Texas City Independent School District on Saturday announced it had scheduled a meeting today as it seeks to build an advisory committee that would determine whether a bond election could be on the horizon for voters.
“A bond election would be up to the Facilities Advisory Committee,” said Melissa Tortorici, spokeswoman for the district. “If the group makes a recommendation to go out for a bond, then that’s what will happen. That’s why this group is so important.”
District officials Saturday called for all interested citizens to attend a meeting at 6 p.m. today to join the committee.
The purpose of the committee is to analyze facilities and future programs to see what the district’s needs are, officials said.
“This is an opportunity to make sure that your voice is heard in determining the types of facilities we should have for our future,” Superintendent Rodney Cavness said.
Officials wouldn’t elaborate on which facilities might be the focus of the committee.
Hurricane Harvey damaged several district facilities, which led to about 1,600 students being moved from the three La Marque campuses while repairs were made.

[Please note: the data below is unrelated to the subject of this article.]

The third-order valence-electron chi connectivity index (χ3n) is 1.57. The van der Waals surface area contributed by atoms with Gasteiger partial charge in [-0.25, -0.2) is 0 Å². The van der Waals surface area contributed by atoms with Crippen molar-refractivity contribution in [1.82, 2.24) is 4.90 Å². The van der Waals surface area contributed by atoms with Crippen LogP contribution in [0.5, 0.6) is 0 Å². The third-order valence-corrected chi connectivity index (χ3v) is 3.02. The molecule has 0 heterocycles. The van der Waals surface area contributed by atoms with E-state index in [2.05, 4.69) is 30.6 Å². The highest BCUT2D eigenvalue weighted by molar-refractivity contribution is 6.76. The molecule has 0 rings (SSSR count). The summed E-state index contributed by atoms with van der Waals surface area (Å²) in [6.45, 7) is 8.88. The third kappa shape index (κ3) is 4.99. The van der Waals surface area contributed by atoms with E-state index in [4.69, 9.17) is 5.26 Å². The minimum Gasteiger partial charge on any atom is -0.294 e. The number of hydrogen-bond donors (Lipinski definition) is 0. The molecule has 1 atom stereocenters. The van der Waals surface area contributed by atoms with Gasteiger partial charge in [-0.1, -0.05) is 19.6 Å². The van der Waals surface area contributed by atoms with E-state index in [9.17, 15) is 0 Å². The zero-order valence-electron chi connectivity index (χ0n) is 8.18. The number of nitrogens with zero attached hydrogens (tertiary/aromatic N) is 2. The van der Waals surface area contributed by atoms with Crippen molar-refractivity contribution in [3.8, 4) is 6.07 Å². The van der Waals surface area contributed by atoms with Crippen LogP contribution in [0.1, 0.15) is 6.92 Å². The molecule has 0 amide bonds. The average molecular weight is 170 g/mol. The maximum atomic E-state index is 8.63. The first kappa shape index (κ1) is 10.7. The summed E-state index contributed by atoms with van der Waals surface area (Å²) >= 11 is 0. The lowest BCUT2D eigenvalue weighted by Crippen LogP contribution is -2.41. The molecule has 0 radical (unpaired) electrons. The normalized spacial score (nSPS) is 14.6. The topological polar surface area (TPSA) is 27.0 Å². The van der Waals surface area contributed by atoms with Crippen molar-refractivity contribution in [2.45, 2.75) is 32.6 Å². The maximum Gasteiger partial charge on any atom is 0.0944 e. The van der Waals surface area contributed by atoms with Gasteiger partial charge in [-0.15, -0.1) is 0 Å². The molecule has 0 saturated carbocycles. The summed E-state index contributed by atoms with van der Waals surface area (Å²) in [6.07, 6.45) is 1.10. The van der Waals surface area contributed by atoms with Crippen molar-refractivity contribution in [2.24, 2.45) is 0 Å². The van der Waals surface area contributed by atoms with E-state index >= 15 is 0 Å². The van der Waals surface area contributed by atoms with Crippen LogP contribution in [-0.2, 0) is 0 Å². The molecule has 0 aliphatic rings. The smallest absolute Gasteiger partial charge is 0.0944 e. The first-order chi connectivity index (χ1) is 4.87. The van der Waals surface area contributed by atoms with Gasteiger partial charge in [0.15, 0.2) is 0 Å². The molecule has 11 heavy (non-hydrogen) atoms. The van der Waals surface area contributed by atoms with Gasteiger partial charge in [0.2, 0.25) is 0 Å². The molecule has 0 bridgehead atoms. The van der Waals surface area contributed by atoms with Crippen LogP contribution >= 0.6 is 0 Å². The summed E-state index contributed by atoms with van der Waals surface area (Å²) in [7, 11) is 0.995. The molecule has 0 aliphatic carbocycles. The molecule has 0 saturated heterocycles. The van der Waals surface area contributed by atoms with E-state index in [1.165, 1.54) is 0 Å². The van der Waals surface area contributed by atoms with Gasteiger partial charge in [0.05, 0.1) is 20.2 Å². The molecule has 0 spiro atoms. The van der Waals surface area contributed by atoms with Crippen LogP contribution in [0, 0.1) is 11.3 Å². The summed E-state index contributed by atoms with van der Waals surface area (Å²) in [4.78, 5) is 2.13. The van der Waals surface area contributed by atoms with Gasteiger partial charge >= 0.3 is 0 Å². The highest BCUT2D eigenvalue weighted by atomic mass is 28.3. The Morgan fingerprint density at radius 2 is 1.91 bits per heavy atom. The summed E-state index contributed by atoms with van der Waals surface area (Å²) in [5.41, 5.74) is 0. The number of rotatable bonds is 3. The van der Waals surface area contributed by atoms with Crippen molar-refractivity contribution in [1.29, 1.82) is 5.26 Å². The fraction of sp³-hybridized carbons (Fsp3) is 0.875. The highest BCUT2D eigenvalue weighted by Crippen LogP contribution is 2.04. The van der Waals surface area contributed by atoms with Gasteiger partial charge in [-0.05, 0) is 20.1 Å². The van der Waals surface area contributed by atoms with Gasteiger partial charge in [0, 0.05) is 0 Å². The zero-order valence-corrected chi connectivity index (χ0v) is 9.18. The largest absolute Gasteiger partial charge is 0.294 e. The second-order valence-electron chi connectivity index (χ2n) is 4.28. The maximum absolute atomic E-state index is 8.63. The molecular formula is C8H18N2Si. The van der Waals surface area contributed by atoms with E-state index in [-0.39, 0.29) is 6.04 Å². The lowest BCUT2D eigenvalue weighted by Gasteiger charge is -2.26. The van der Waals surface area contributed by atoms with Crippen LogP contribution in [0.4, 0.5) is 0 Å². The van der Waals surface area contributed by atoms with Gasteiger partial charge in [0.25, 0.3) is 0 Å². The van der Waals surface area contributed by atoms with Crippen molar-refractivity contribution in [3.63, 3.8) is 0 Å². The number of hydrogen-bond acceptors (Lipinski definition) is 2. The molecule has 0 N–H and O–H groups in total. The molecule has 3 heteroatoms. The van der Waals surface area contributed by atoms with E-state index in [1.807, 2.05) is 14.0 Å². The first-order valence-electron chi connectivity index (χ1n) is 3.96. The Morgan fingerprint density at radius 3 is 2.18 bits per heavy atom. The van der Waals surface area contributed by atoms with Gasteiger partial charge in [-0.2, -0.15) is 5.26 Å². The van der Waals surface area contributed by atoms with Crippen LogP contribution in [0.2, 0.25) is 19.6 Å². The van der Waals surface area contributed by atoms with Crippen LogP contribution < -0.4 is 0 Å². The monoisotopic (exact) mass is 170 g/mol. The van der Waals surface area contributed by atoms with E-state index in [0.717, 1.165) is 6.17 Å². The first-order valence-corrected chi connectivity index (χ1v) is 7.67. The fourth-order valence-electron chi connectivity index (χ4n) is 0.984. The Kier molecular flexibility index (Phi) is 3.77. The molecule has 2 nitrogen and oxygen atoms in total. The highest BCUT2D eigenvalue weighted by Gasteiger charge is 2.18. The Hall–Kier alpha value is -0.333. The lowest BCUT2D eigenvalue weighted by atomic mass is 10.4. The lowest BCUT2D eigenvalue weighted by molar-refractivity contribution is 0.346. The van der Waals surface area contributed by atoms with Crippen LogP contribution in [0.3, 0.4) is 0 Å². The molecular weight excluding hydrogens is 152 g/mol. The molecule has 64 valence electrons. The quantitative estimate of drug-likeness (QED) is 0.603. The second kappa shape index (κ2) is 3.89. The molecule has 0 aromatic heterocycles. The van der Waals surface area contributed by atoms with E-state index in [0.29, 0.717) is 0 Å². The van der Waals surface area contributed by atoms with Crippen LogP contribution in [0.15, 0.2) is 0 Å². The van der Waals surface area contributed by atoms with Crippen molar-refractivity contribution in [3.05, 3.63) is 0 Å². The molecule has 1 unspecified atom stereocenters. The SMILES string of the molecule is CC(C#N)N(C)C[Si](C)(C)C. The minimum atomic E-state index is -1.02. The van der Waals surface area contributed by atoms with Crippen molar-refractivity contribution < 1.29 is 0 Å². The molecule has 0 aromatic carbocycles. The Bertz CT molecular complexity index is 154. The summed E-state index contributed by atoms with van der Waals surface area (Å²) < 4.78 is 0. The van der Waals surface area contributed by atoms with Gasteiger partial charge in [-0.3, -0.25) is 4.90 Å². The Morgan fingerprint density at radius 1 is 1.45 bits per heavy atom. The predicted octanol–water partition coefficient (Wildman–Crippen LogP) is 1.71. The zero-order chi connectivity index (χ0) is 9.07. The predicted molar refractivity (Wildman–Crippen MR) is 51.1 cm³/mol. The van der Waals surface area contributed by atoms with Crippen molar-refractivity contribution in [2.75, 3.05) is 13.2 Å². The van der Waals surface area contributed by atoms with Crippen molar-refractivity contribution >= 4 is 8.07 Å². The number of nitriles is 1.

Hurricane Harvey made landfall Aug. 25 in Rockport, about 200 miles south of Galveston County. It dumped more than 50 inches of rain in some parts of this county, flooding an estimated 20,000 homes in the county and devastating parts of Houston.
The flood damage from Hurricane Harvey occurred at La Marque primary, elementary and middle schools, according to the school district.
The Texas City school district annexed the La Marque Independent School District in 2016 by order of the state.
The damage from Hurricane Harvey came shortly after district officials learned they must return about $8 million to Valero Energy Corp. in an agreement with the Galveston Central Appraisal District on disputed property values.
Texas City ISD, along with every other school district in the county, also is straining under a state public education funding system that many education officials say is unsustainable.
More and more school boards across Galveston County have adopted deficit budgets as they struggle with myriad issues. Those include a state system that funnels local tax money to districts with small tax bases, less state funding and the loss of other funding avenues.
Texas City ISD stood to lose about $11 million in funding with the possible loss of the Additional State Aid for Tax Reduction program before the last-minute saving of the funding in a Texas Legislature special session.
Legislators also clarified language in a bill to guarantee $18 million to Texas City ISD to help cover costs the district began incurring after it absorbed the former La Marque Independent School District in 2016.